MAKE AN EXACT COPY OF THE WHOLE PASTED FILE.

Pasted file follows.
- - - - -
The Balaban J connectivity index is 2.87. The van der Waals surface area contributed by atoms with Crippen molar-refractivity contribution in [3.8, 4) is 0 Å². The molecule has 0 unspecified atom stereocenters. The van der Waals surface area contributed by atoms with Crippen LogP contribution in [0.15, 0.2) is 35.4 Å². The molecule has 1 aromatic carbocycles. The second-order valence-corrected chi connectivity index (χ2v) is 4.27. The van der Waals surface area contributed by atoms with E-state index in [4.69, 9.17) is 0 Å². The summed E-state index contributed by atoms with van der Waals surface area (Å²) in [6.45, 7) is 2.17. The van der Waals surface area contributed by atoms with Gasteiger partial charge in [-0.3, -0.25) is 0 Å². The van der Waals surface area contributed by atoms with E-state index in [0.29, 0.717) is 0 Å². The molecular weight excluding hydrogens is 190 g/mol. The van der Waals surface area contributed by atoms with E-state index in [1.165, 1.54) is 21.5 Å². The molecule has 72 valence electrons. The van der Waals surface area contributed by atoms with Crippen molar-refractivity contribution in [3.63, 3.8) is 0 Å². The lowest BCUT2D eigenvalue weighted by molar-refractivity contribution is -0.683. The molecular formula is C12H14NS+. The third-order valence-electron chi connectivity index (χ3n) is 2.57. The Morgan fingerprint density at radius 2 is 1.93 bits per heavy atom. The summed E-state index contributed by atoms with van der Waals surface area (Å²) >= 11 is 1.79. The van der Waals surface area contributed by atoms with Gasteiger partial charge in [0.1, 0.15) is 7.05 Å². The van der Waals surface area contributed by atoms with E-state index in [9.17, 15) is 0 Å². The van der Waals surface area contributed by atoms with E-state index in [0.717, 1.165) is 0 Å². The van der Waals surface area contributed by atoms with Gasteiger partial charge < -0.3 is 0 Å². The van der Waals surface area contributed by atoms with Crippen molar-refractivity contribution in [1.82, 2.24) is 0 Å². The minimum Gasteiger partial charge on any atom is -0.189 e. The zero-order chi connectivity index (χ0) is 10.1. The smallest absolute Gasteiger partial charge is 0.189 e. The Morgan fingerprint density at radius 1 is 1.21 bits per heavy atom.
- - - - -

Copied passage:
The Balaban J connectivity index is 2.87. The van der Waals surface area contributed by atoms with Crippen molar-refractivity contribution in [3.8, 4) is 0 Å². The molecule has 0 unspecified atom stereocenters. The van der Waals surface area contributed by atoms with Crippen LogP contribution in [0.15, 0.2) is 35.4 Å². The molecule has 1 aromatic carbocycles. The second-order valence-corrected chi connectivity index (χ2v) is 4.27. The van der Waals surface area contributed by atoms with E-state index in [4.69, 9.17) is 0 Å². The summed E-state index contributed by atoms with van der Waals surface area (Å²) in [6.45, 7) is 2.17. The van der Waals surface area contributed by atoms with Gasteiger partial charge in [-0.3, -0.25) is 0 Å². The van der Waals surface area contributed by atoms with E-state index in [0.29, 0.717) is 0 Å². The molecular weight excluding hydrogens is 190 g/mol. The van der Waals surface area contributed by atoms with E-state index in [1.165, 1.54) is 21.5 Å². The molecule has 72 valence electrons. The van der Waals surface area contributed by atoms with Crippen molar-refractivity contribution in [3.63, 3.8) is 0 Å². The lowest BCUT2D eigenvalue weighted by molar-refractivity contribution is -0.683. The molecular formula is C12H14NS+. The third-order valence-electron chi connectivity index (χ3n) is 2.57. The Morgan fingerprint density at radius 2 is 1.93 bits per heavy atom. The summed E-state index contributed by atoms with van der Waals surface area (Å²) >= 11 is 1.79. The van der Waals surface area contributed by atoms with Gasteiger partial charge in [0.1, 0.15) is 7.05 Å². The van der Waals surface area contributed by atoms with E-state index in [9.17, 15) is 0 Å². The van der Waals surface area contributed by atoms with E-state index in [0.717, 1.165) is 0 Å². The van der Waals surface area contributed by atoms with Gasteiger partial charge < -0.3 is 0 Å². The van der Waals surface area contributed by atoms with Crippen molar-refractivity contribution in [1.82, 2.24) is 0 Å². The minimum Gasteiger partial charge on any atom is -0.189 e. The zero-order chi connectivity index (χ0) is 10.1. The smallest absolute Gasteiger partial charge is 0.189 e. The Morgan fingerprint density at radius 1 is 1.21 bits per heavy atom.